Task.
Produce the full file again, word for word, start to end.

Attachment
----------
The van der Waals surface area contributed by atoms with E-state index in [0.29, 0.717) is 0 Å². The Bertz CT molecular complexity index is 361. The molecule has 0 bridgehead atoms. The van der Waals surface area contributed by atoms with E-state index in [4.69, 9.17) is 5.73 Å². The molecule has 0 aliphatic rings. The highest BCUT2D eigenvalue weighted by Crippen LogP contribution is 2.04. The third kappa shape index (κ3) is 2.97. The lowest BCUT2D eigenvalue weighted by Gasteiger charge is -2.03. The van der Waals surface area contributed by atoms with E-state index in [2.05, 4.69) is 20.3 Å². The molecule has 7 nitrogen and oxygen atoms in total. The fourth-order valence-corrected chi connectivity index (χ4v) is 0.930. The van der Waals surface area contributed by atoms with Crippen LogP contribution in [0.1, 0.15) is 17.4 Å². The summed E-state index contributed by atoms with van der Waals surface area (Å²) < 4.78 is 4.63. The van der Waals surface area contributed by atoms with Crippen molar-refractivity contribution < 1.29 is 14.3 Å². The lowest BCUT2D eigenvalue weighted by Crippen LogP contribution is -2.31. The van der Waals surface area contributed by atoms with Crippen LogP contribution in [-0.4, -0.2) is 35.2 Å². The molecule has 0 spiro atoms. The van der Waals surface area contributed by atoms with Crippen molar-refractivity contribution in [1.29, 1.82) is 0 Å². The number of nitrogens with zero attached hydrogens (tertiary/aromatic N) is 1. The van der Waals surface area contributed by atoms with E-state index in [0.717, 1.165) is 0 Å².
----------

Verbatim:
The van der Waals surface area contributed by atoms with E-state index in [0.29, 0.717) is 0 Å². The Bertz CT molecular complexity index is 361. The molecule has 0 bridgehead atoms. The van der Waals surface area contributed by atoms with E-state index in [4.69, 9.17) is 5.73 Å². The molecule has 0 aliphatic rings. The highest BCUT2D eigenvalue weighted by Crippen LogP contribution is 2.04. The third kappa shape index (κ3) is 2.97. The lowest BCUT2D eigenvalue weighted by Gasteiger charge is -2.03. The van der Waals surface area contributed by atoms with E-state index in [2.05, 4.69) is 20.3 Å². The molecule has 7 nitrogen and oxygen atoms in total. The fourth-order valence-corrected chi connectivity index (χ4v) is 0.930. The van der Waals surface area contributed by atoms with Crippen LogP contribution in [0.1, 0.15) is 17.4 Å². The summed E-state index contributed by atoms with van der Waals surface area (Å²) < 4.78 is 4.63. The van der Waals surface area contributed by atoms with Crippen molar-refractivity contribution < 1.29 is 14.3 Å². The lowest BCUT2D eigenvalue weighted by Crippen LogP contribution is -2.31. The van der Waals surface area contributed by atoms with Crippen LogP contribution in [-0.4, -0.2) is 35.2 Å². The molecule has 0 spiro atoms. The van der Waals surface area contributed by atoms with Crippen molar-refractivity contribution in [1.29, 1.82) is 0 Å². The number of nitrogens with zero attached hydrogens (tertiary/aromatic N) is 1. The van der Waals surface area contributed by atoms with E-state index in [0.717, 1.165) is 0 Å².